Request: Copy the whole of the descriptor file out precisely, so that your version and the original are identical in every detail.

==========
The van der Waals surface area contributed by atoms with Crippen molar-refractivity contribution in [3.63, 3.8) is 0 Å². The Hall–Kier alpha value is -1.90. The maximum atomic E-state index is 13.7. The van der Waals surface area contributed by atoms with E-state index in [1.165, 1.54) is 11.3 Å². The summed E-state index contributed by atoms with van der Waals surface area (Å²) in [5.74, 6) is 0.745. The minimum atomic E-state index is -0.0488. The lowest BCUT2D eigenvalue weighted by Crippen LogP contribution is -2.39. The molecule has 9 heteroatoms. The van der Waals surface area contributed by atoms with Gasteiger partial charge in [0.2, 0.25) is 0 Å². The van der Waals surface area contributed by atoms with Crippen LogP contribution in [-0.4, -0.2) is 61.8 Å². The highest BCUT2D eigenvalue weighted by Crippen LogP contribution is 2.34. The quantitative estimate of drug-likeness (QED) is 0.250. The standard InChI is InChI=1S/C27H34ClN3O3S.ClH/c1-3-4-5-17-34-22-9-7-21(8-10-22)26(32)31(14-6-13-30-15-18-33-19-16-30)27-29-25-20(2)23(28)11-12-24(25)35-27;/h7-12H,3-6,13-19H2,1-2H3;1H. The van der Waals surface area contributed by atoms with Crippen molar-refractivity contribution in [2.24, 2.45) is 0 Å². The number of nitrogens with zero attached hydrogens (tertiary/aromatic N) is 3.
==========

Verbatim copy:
The van der Waals surface area contributed by atoms with Crippen molar-refractivity contribution in [3.63, 3.8) is 0 Å². The Hall–Kier alpha value is -1.90. The maximum atomic E-state index is 13.7. The van der Waals surface area contributed by atoms with E-state index in [1.165, 1.54) is 11.3 Å². The summed E-state index contributed by atoms with van der Waals surface area (Å²) in [5.74, 6) is 0.745. The minimum atomic E-state index is -0.0488. The lowest BCUT2D eigenvalue weighted by Crippen LogP contribution is -2.39. The molecule has 9 heteroatoms. The van der Waals surface area contributed by atoms with Gasteiger partial charge in [0.2, 0.25) is 0 Å². The van der Waals surface area contributed by atoms with Crippen LogP contribution in [-0.4, -0.2) is 61.8 Å². The highest BCUT2D eigenvalue weighted by Crippen LogP contribution is 2.34. The quantitative estimate of drug-likeness (QED) is 0.250. The standard InChI is InChI=1S/C27H34ClN3O3S.ClH/c1-3-4-5-17-34-22-9-7-21(8-10-22)26(32)31(14-6-13-30-15-18-33-19-16-30)27-29-25-20(2)23(28)11-12-24(25)35-27;/h7-12H,3-6,13-19H2,1-2H3;1H. The van der Waals surface area contributed by atoms with Crippen molar-refractivity contribution in [2.24, 2.45) is 0 Å². The number of nitrogens with zero attached hydrogens (tertiary/aromatic N) is 3.